One day she discovered an old trunk kept in one corner of their living room, among old copper utensils and a broken chest of drawers. In that trunk she discovered an old photo album. The pictures were from a bygone age. Everything was in black and white. She recognized a few of pictures of her father from when he was younger: he had posed before tall buildings, most possibly in Bombay where she had heard he had gone. He wore bell-bottom trousers and large, square sunglasses. Apart from these, there were pictures of men, women and children she did not recognize. There were pictures of a woman wearing a lot of jewellery. Another picture had a woman holding a baby in her lap, standing by a river, surrounded by older children.

She also found old letters in the trunk that read like they were some sort of legal documents. One mentioned compensation to refugees who came to India from Bangladesh. She knew her grandparents had migrated from the then East Pakistan to India. But she had no idea about the circumstances in which they had left their homeland.

Over the next five months, she questioned her father and her relatives. She visited the house where his father had been raised, where one of her uncles still lived with his family. Slowly, she reconstructed the past as she saw it. She discovered the rice mill where his grandfather had worked, before becoming a salesman to feed his family. She discovered about the amount of gold her grandmother had received on her marriage, being the daughter of a rich landlord. She found letters from the seventies, sent by the relatives who had stayed back in Bangladesh. They spoke of the bloody struggle that she had read in history. She extrapolated the loss her family must have borne the day they became refugees.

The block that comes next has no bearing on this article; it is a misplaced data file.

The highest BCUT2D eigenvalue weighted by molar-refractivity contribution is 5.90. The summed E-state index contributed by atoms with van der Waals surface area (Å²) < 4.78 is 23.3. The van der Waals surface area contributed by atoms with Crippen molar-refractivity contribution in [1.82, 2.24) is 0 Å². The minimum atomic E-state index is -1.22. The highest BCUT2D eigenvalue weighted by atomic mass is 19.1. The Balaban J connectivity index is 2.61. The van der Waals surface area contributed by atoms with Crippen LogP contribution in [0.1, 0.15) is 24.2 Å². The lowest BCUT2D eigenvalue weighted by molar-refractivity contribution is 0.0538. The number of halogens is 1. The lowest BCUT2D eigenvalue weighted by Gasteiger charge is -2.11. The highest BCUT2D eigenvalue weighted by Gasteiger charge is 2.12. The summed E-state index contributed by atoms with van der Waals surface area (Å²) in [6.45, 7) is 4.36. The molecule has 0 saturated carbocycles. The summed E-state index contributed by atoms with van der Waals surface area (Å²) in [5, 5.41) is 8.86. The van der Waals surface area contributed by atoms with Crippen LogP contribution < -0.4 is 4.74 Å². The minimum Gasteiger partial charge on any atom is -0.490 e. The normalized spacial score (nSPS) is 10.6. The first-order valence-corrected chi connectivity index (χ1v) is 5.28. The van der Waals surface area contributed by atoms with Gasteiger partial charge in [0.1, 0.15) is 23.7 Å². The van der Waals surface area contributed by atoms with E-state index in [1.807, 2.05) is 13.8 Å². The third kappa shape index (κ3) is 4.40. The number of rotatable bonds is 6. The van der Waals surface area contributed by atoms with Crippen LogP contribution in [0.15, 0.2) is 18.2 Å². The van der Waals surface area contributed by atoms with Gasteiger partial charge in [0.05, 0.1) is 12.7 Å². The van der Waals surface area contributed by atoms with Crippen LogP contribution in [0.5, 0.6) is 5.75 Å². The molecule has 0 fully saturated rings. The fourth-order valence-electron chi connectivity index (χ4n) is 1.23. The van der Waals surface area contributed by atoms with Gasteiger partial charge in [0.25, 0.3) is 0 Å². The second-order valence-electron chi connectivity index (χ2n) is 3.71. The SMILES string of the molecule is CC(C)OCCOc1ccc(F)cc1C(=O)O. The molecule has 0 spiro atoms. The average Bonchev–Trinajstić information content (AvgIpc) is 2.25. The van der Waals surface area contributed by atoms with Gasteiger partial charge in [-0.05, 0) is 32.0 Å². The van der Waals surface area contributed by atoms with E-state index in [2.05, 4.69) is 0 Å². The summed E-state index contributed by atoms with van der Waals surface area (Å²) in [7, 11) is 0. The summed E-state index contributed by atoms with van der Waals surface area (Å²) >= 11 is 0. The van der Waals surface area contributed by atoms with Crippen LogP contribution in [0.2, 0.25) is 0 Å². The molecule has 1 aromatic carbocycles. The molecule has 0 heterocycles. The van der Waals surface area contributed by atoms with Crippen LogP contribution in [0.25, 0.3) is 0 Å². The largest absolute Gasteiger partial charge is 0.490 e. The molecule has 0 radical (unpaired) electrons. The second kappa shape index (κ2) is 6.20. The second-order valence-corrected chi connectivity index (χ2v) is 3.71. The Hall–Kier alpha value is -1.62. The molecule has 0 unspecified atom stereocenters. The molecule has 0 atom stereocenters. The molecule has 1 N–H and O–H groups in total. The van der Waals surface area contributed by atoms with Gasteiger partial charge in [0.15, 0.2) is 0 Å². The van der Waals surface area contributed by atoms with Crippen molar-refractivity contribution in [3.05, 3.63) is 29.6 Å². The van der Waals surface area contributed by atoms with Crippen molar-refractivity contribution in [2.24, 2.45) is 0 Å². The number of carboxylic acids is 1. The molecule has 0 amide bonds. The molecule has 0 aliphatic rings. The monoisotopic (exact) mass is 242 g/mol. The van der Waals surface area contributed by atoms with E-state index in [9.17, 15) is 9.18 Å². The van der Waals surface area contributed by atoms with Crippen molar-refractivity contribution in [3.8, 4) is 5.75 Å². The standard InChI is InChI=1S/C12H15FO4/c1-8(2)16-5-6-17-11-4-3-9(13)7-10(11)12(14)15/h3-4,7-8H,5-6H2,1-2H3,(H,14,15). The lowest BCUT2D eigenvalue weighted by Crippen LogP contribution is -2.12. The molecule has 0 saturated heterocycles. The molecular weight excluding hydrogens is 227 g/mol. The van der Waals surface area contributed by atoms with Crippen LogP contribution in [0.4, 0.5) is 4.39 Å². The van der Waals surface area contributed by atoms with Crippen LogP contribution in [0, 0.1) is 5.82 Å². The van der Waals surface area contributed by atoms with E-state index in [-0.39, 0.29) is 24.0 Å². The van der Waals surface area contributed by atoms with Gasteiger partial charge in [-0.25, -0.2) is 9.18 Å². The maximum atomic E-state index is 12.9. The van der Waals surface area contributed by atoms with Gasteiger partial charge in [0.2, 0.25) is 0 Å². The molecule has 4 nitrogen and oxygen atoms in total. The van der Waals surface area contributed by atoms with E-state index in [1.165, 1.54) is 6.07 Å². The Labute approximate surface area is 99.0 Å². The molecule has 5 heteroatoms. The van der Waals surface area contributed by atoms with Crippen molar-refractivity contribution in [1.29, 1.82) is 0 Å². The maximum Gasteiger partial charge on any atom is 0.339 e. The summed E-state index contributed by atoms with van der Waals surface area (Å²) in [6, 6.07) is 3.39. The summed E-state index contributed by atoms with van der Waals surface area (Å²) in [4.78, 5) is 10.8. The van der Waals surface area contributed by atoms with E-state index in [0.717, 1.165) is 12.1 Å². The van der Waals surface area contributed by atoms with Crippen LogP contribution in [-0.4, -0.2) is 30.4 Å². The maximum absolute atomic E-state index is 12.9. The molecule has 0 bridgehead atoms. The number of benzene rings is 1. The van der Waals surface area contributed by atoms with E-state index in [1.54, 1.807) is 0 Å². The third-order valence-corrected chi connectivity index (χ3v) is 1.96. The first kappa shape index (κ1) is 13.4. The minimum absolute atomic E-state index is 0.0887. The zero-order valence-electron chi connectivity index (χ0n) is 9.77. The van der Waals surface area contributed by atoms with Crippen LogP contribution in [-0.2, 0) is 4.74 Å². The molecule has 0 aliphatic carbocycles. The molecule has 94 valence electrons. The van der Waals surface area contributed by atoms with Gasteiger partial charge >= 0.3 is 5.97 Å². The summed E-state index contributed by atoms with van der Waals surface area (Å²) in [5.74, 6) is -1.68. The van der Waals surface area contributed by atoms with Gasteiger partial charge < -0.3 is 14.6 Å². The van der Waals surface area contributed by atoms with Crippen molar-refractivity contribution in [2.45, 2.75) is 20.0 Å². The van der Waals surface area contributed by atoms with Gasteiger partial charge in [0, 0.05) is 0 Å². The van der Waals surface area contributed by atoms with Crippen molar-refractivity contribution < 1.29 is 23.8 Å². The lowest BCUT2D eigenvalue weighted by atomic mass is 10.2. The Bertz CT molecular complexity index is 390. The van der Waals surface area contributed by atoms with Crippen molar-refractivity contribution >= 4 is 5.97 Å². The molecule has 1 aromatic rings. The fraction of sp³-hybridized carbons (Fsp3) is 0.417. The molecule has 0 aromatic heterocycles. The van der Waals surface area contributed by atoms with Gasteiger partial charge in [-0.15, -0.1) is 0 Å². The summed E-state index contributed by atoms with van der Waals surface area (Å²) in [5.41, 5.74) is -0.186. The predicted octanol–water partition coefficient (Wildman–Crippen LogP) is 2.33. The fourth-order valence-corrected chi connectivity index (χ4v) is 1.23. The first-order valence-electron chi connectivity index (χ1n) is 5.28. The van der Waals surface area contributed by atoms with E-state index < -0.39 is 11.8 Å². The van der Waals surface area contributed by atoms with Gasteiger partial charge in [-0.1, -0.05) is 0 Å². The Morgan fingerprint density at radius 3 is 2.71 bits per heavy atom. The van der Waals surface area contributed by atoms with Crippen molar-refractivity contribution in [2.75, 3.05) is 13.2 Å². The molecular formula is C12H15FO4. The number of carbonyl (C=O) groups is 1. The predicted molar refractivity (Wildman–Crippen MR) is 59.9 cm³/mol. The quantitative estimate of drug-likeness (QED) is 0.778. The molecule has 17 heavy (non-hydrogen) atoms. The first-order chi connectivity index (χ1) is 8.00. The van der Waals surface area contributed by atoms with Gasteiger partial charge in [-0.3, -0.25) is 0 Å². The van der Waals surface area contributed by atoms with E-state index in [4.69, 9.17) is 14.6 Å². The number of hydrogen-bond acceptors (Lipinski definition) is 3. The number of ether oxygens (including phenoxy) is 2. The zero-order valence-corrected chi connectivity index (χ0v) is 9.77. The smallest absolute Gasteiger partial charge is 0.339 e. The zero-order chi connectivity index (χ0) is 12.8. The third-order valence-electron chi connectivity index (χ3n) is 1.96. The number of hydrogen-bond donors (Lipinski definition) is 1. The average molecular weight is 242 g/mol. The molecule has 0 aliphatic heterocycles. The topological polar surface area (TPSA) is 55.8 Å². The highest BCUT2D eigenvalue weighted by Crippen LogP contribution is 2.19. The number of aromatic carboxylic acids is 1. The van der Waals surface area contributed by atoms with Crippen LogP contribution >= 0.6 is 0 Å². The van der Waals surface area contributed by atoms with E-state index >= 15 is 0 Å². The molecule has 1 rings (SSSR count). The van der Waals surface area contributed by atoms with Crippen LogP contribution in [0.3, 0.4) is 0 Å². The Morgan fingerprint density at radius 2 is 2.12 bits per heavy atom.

All this time, she took notes. She typed page after page in the word processor. By the end of eight months, she had written a book.

Over the next two years she sent her manuscript to publishers who said, “Thank you very much, but we are not in a position to publish this right now.” She created her own blog, filled it with shorter stories from the era in her novel, trying to create a platform. Slowly, her audience built up.

In the third year, she found an agent who agreed to represent her manuscript. He sold the book to a medium-size publishing house. By then, she had rewritten the entire book thrice.

The book released one winter evening, at a leading bookstore in a shopping mall. She sipped cups of coffee as she read portions from her book and signed copies.

She saw her name pop up on Google search as the author of In Black and White – all the major e-tailers stocked her book. People read and reviewed the book. Slowly, emails started trickling into her mail box.

“What a wonderful book, Chandana! I am so touched.”

“You are such a wonderful writer. I can’t believe you are so young!”

“The thoroughness of your research shows in every paragraph of ‘In Black and White’. You are the next big thing in Indian writing. Waiting eagerly for your next book.”

Other authors, with whom she had stopped communicating years ago, the ones in the Success and Failure folders of her Gmail, congratulated her on her success.

She tried to reply to most of them, never discriminating between the authors and the fans, but in between the book tours and readings and writing the next novel as part of the three-book contract, time was never enough.

Then one day, she received the following email:

Dear Chandana,

I received your book as a gift. I can’t tell you how touched I am. My ancestors also migrated from Bangladesh, and I have heard so many stories of their struggles. Your novel totally resonates with me. I am an aspiring author myself. How do you think I should start to reach where you are today?

What books do you suggest I read? What exactly is your writing procedure like? Do you plan and outline your plot, characters and the settings? Or do you write as they come to you?

Please reply me. I am so eager to read more of your work!

With love,


Soon after, Sohini followed her on Twitter, her Facebook page, and subscribed to her blog. The same day, Chandana called her agent and said, “Hi, can you arrange for the publishing house to deal with the fan mails from now on?”

 © 2015 Arpita Pramanick

4 thoughts on “The Millennial Fan – A Short Story

  1. Mel

    Arpita, I thoroughly enjoyed reading this. Your writing style flows so well, and I was hanging on to every word. I Look forward to reading more of your stories. Good luck with the new book 🙂

    Liked by 1 person